How to Pave an Asphalt Driveway

Even though the structure of asphalt pavement is relatively straightforward, appropriate planning and paving techniques are crucial to get a long-lasting driveway. Planning ahead and picking a respectable contractor are two of the most crucial considerations as you prepare yourself to pave your driveway.

Subsoil Preparation

In order to get an asphalt driveway to be as durable as possible, the soil base below the driveway needs to be compacted so that it’s stable and ready to support what is over it. In addition, it is important that the soil be able to drain well so moisture does not cause the asphalt over it to shift. Because of this, sandy soil provides a much better base than clay soil; if your Landscaping price Flagstaff, AZ includes heavy clay, then some contractors recommend taking away the soil and replacing it with soil of a more acceptable consistency.

Asphalt on Aggregate

The conventional way of installing an asphalt driveway involves putting the asphalt pavement above a base made of compacted aggregate. The amount of aggregate used depends upon the soil over that it is being laid; clay soil requires a thicker base layer than sandy soil. After the base is laid, it is automatically hardened and, ideally, left to settle for many days prior to the asphalt paving starts. After the base is ready, the asphalt goes down on top of it in layers until the asphalt is between 2 and 3 inches thick.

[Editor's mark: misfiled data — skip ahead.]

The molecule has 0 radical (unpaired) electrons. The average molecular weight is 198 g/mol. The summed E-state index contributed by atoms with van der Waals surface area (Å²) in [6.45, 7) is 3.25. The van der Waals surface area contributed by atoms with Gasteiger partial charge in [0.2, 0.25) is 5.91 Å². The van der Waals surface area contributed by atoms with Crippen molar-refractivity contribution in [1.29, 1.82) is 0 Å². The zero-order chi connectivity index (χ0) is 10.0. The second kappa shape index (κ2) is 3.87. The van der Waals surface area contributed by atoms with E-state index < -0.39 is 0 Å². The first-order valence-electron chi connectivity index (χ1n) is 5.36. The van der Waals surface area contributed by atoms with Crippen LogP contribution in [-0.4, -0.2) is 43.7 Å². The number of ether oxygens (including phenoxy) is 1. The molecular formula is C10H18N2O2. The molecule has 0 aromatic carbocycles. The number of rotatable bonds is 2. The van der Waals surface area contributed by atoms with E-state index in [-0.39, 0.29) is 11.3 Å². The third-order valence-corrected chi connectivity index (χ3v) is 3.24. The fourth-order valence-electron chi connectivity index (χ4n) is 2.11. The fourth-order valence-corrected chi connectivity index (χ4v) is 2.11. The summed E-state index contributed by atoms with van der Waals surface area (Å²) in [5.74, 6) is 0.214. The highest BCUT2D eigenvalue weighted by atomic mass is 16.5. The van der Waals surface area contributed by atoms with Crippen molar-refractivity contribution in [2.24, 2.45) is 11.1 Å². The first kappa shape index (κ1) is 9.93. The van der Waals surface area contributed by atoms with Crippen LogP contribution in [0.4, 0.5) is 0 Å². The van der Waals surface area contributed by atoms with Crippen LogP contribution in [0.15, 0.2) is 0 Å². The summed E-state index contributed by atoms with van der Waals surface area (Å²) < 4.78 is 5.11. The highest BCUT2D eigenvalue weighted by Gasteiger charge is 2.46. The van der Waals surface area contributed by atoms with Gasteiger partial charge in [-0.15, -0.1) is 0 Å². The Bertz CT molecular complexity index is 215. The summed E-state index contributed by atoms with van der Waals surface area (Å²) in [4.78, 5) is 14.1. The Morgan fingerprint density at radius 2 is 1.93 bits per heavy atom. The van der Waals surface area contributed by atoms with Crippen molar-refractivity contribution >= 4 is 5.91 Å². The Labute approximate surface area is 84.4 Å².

Full-Depth Asphalt

An alternate method of driveway paving is to replace the aggregate base with more layers of asphalt. The asphalt is put in layers, or lifts. At a full-depth asphalt installation, the entire thickness of the sidewalk typically is between 4 and 6 inches.

Asphalt Overlay

Installing a layer of asphalt over an current asphalt or concrete driveway is a less costly alternative to installing a new driveway in the subsoil upward. An overlay of asphalt involving 1 1/2 and 2 inches thick is durable — provided that any holes, cracks or flaws in the current pavement are fixed prior to the overlay goes down.

Weather Conditions

Asphalt needs to be hot in order to be viable, therefore installing asphalt sidewalk in cool weather can be problematic. When the air temperature is low, the asphalt cools quickly, and the contractor may not have sufficient time to compact the sidewalk, particularly if the installation involves putting down thin lifts. Using a lift thickness of 1 1/2 inches, for instance, air temperatures below 60 degrees Fahrenheit can cause the asphalt to cool too quickly to get adequate compaction.


When you’re choosing an asphalt contractor, then understand what type of installation the contractor intends to do, as well as how he will handle excavation, base preparation, compaction of the sidewalk, and sloping and scoring of the sidewalk for appropriate drainage. Always request references, and prevent contractors that offer to pave your driveway with asphalt leftover from other occupations.